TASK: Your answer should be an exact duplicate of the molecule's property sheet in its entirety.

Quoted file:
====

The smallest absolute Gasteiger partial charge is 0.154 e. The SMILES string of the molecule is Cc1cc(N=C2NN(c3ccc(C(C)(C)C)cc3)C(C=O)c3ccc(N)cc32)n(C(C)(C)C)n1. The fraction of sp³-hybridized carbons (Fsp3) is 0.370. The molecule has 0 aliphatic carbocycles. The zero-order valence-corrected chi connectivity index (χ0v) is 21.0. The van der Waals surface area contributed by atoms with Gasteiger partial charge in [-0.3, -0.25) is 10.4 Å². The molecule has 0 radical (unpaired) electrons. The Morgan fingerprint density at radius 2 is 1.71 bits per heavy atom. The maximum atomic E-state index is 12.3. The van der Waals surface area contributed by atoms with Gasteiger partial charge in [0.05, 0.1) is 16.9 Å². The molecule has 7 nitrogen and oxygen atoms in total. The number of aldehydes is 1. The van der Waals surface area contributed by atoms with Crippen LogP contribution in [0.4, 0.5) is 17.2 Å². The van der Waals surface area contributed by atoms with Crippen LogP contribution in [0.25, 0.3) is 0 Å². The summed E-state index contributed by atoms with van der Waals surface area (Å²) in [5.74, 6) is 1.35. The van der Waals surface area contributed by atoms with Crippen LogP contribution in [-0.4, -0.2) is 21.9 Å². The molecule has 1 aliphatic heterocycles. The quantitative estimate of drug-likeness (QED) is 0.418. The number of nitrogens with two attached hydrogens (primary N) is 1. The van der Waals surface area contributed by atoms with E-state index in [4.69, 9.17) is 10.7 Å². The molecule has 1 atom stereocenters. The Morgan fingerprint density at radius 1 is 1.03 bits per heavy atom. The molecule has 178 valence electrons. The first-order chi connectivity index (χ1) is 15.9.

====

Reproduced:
The smallest absolute Gasteiger partial charge is 0.154 e. The SMILES string of the molecule is Cc1cc(N=C2NN(c3ccc(C(C)(C)C)cc3)C(C=O)c3ccc(N)cc32)n(C(C)(C)C)n1. The fraction of sp³-hybridized carbons (Fsp3) is 0.370. The molecule has 0 aliphatic carbocycles. The zero-order valence-corrected chi connectivity index (χ0v) is 21.0. The van der Waals surface area contributed by atoms with Gasteiger partial charge in [-0.3, -0.25) is 10.4 Å². The molecule has 0 radical (unpaired) electrons. The Morgan fingerprint density at radius 2 is 1.71 bits per heavy atom. The maximum atomic E-state index is 12.3. The van der Waals surface area contributed by atoms with Gasteiger partial charge in [0.05, 0.1) is 16.9 Å². The molecule has 7 nitrogen and oxygen atoms in total. The number of aldehydes is 1. The van der Waals surface area contributed by atoms with Crippen LogP contribution in [0.4, 0.5) is 17.2 Å². The van der Waals surface area contributed by atoms with Crippen LogP contribution in [0.25, 0.3) is 0 Å². The summed E-state index contributed by atoms with van der Waals surface area (Å²) in [5.74, 6) is 1.35. The van der Waals surface area contributed by atoms with Crippen LogP contribution in [-0.4, -0.2) is 21.9 Å². The molecule has 1 aliphatic heterocycles. The quantitative estimate of drug-likeness (QED) is 0.418. The number of nitrogens with two attached hydrogens (primary N) is 1. The van der Waals surface area contributed by atoms with E-state index in [4.69, 9.17) is 10.7 Å². The molecule has 1 atom stereocenters. The Morgan fingerprint density at radius 1 is 1.03 bits per heavy atom. The molecule has 178 valence electrons. The first-order chi connectivity index (χ1) is 15.9.